Here are some key points from the Autumn Budget 2018 for employers to consider:

  • Personal allowance increased to £12,500 (from £11,850).

  • Higher rate income tax threshold increased to £50,000 (from £46,350).

  • The National Living Wage will increase to £8.21 from April 2019.

  • Change to tax rules for the self-employed.

There is to be no escape (for larger companies at least, and probably all companies in due course) from the dreaded but ultimately expected extension of the IR35 rules (“off-payroll working”) to the private sector. From 6 April 2020, large and medium-sized businesses will have to apply the same rules as are now in force in the public sector. Under the existing IR35 rules in the private sector, if an individual provides his services to an end client through a personal services company (PSC), it is the PSC that must determine whether the individual would, but for the PSC, be regarded as an employee of the end client, and account for PAYE and NICs on payments from the end client if so. Under the new rules, it is the end client who must apply those tests and potentially (depending on whether there are other links in the chain such as an agency) make the PAYE / NIC deductions as necessary. We are promised an improved and refined online “Check Employment Status for Tax” tool from HMRC and significantly expanded guidance for the private sector before the new rules come into force, but companies will need to start thinking now (if they haven’t already) about the individuals they engage off-payroll, how the company will run its employment checks, and the potential impact on the relationships if tax has to be deducted at source.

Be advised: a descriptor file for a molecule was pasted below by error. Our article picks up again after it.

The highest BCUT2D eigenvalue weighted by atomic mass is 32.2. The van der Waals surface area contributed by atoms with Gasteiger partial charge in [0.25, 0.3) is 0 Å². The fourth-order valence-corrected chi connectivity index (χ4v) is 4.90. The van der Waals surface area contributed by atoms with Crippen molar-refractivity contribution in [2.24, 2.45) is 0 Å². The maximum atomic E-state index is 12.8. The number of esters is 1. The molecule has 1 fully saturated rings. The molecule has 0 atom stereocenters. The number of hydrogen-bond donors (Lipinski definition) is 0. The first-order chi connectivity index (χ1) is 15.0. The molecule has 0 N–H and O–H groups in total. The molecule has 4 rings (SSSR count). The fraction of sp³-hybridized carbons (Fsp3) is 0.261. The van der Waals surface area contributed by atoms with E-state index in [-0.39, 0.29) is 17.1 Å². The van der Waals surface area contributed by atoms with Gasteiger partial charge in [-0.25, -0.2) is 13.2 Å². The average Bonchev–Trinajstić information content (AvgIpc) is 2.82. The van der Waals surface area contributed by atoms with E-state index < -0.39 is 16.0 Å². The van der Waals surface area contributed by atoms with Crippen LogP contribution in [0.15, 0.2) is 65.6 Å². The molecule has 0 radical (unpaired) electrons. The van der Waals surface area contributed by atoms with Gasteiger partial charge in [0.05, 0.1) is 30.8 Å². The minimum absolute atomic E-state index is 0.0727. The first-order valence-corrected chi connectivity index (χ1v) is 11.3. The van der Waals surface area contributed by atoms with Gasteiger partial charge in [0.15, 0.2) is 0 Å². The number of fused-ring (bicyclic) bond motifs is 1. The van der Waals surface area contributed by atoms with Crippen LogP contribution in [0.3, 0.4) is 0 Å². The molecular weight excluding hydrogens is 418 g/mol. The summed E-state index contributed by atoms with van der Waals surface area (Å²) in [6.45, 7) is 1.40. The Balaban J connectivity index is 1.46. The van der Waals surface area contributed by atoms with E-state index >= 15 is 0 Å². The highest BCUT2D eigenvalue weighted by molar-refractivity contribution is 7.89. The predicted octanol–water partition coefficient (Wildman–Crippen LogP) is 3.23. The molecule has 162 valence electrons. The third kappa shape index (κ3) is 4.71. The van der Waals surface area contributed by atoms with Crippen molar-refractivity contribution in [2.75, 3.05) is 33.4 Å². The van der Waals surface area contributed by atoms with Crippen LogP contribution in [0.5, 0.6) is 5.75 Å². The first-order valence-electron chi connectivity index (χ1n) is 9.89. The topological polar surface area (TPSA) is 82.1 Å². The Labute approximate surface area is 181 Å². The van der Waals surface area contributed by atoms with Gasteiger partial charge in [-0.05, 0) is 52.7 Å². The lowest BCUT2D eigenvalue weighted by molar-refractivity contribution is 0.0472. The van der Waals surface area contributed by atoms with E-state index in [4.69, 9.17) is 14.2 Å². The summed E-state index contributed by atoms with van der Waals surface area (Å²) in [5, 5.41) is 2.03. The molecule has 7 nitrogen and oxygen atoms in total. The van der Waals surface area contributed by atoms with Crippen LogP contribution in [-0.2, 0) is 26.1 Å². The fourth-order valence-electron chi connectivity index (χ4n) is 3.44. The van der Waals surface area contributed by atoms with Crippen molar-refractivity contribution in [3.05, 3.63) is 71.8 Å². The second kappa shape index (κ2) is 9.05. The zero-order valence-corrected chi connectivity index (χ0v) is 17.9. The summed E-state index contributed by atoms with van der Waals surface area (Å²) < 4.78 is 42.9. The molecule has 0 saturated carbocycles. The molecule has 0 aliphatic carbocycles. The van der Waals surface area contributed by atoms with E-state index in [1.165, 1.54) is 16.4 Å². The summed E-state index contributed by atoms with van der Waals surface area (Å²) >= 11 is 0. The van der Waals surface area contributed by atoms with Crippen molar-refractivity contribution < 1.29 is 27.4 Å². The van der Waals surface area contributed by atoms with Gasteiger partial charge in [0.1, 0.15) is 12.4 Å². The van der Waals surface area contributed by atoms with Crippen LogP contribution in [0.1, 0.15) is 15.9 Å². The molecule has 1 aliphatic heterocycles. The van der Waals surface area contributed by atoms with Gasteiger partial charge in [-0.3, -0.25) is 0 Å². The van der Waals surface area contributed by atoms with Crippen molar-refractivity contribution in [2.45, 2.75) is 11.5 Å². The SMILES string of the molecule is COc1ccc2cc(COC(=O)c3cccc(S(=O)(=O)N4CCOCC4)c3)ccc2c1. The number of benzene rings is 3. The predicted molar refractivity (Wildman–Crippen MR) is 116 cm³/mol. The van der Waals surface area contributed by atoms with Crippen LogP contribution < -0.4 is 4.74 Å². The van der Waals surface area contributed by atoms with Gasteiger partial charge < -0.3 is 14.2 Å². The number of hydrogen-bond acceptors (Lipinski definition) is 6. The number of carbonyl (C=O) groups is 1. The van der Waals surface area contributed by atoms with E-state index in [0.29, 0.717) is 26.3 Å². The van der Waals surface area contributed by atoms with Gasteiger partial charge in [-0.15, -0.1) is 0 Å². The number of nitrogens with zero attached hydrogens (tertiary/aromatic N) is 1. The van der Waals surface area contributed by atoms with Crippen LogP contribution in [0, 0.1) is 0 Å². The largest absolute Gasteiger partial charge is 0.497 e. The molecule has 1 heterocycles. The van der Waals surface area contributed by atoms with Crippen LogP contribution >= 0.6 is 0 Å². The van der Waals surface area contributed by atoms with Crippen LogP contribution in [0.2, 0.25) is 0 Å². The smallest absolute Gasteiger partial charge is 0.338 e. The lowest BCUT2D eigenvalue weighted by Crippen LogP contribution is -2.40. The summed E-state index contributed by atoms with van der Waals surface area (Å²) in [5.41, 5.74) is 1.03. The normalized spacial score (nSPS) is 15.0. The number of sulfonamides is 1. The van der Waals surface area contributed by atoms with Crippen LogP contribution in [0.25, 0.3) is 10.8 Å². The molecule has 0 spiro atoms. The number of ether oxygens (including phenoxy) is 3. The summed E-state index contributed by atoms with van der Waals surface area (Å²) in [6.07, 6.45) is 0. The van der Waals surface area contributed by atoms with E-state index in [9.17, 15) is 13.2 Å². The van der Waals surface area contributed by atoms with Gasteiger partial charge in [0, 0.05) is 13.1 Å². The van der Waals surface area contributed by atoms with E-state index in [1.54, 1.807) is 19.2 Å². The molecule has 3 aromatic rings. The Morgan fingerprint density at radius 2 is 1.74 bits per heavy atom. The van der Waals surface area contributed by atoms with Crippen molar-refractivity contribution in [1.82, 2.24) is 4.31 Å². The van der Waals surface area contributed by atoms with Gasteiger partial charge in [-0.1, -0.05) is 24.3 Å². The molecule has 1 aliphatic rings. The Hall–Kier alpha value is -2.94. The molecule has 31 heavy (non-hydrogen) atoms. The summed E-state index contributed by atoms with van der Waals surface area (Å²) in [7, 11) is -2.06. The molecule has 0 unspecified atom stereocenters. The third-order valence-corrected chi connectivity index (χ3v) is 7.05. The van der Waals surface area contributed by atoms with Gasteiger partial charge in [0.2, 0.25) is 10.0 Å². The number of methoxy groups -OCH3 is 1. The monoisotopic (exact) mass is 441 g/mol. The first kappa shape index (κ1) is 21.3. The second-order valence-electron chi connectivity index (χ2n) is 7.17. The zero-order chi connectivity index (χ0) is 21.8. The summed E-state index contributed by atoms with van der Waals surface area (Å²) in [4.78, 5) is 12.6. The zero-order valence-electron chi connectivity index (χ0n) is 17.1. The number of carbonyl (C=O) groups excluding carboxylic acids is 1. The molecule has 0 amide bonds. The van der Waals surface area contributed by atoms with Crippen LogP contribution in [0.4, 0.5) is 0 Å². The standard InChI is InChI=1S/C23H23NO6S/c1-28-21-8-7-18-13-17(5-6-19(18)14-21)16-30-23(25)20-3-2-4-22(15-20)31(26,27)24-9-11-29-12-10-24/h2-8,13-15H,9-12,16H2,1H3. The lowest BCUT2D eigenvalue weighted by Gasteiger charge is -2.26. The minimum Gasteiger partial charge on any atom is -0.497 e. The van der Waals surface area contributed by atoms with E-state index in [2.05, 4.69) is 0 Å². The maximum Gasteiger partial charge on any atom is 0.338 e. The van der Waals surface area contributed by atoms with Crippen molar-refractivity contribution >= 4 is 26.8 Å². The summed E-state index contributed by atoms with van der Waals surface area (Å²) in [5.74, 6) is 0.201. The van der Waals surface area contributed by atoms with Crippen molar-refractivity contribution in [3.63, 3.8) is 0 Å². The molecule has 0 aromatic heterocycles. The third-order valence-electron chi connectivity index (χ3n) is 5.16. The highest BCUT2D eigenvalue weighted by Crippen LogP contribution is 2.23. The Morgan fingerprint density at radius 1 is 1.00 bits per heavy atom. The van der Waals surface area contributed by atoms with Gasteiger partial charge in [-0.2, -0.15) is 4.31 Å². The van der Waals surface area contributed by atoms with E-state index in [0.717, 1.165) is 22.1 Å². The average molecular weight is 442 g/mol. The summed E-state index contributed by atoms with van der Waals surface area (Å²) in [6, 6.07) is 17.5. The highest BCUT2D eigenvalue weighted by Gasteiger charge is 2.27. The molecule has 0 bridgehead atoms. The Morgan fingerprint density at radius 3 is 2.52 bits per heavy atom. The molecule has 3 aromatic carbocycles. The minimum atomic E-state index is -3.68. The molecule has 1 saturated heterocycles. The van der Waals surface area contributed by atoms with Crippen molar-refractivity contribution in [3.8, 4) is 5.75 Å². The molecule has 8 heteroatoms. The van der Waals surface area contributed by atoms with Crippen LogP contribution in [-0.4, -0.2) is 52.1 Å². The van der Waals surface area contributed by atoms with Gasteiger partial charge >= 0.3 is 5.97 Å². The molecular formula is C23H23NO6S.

• No change yet to NICs on termination payments.

Employers will welcome the further delay to the introduction of class 1A employer’s National Insurance contributions on termination payments. This measure was originally intended to have effect from 6 April 2018 when the new rules on taxing termination payments where there is some unworked notice period came into force, however it has now been pushed back twice and will (unless it is deferred again) come into effect on 6 April 2020.

  • The contribution to the apprenticeship levy for smaller firms will be halved from 10% to 5%.

SMEs will therefore only contribute 5% to the training, as part of a “£695 million package to support apprenticeships”. No fixed date announced.


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Author: Nina Robinson

Director, ESP Law Ltd

Nina is an accomplished employment solicitor with over 10 years’ post-qualified experience at leading UK law firms. Nina initially qualified as a corporate solicitor at Addleshaw Goddard and since 2006 practised employment law exclusively, providing advice to employer customers at both DAC Beachcroft and Ward Hadaway Solicitors. Nina has experience of advising a varied portfolio of employer customers, including retail and restaurant groups, financial services and media industry customers on all employment issues.